Berlin-based artist Gregor Hildebrandt began cracking open cassettes and using strips of magnetic tape to make paintings in the ’90s. He’s since incorporated vinyl and videotapes into his practice. For his first solo show in the city, he covers Galerie Perrotin’s walls with curtains of an unspooled VHS recording of the Pierre Marivaux French romantic comedy Le Jeu de l’Amour, et du Hasard (which first premiered onstage in 1730). Set like windows within these glossy screens are textured paintings made of ripped tape. Most compelling is a fragmented photograph of the artist, Pietà-posed, visible through the spines of empty cassette boxes stacked in a cabinet.

Ren Ri, "Yuansu Series I, Geometric Series I,"#03 United States of America (2007–2008).Image: Courtesy Pearl Lam Galleries.

Ren Ri, “Yuansu Series I, Geometric Series I,”#03 United States of America (2007–2008).
Image: Courtesy of the artist and Pearl Lam Galleries.

8. Ren Ri, Pearl Lam Galleries SOHO, March 11–April 12
Pearl Lam inaugurates her second Hong Kong space with experimental beeswax sculptures by Ren Ri. The young Chinese artist has transformed the two-floor gallery into what looks like a science laboratory filled with acrylic vitrines housing intricate organic forms. After being stung by a bee as a child, Ren became fixated with the insects and spent years learning about their behavior (see Artist’s Honeycomb Sculptures Made by Bees Spark Buzz). The works on the ground floor are beehives that he overturned every seven days, yielding unexpected results. The second floor shows off honeycomb maps of various countries, topographically formed by bees.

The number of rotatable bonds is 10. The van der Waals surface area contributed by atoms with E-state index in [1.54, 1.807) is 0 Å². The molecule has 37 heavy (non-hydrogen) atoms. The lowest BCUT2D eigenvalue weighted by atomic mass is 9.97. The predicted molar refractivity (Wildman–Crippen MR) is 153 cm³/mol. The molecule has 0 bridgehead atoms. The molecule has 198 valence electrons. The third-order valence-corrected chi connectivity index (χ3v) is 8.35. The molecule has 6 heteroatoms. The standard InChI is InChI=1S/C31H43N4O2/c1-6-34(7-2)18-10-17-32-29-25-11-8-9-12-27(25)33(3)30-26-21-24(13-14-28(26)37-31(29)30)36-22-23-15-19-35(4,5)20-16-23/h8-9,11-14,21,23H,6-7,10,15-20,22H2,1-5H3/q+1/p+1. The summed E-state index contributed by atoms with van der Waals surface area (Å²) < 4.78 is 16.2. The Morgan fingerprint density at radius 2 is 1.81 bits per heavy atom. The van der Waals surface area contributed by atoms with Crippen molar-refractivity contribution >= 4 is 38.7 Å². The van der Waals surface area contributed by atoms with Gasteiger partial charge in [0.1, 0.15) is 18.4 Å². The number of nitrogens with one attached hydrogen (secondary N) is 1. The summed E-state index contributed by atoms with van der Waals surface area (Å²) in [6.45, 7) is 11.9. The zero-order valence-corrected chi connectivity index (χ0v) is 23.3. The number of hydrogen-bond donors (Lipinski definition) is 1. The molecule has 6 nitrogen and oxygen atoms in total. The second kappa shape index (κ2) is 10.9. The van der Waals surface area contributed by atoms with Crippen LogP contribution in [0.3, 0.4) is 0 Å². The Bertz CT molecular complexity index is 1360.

Beatriz Milhazes, Turkish Garden

Beatriz Milhazes, Turkish Garden (2014).
Image: Motivo, courtesy of White Cube © Beatriz Milhazes.

9. Beatriz Milhazes, White Cube, March 13–May 30
Brazilian artist Beatriz Milhazes’s boisterous collages bring a taste of Rio de Janeiro to White Cube in Hong Kong. Inspired by her country’s lush flora, this show is teeming with vivacious colors and patterns. Her optically riveting landscapes and abstracted flowers are layered with paint, silk-screened paper cut-outs, and such found materials as sweets wrappers. The majority of the works are generous in size and invite investigation of her process-driven approach.

Yoshitomo Nara, Ten Stars, 2014

Yoshitomo Nara, Ten Stars (2014).
Image: Courtesy of Pace Hong Kong © Yoshitomo Nara.

10. Yoshitomo Nara: StarsPace Hong Kong, March 13–April 25
Coinciding with his solo show at Asia Society, Yoshitomo Nara unveils a new series of his kowai kawaii (creepy and cute) paintings at Pace Hong Kong. Viewers will be met with the latest cast of his sulky, saucer-eyed characters surrounded by four-point stars. Nara has applied flat blocks of paint to create large, child-like portraits on fragments of stitched jute. Despite faint traces of hope in some work, unsettlingly sinister undercurrents lurk throughout.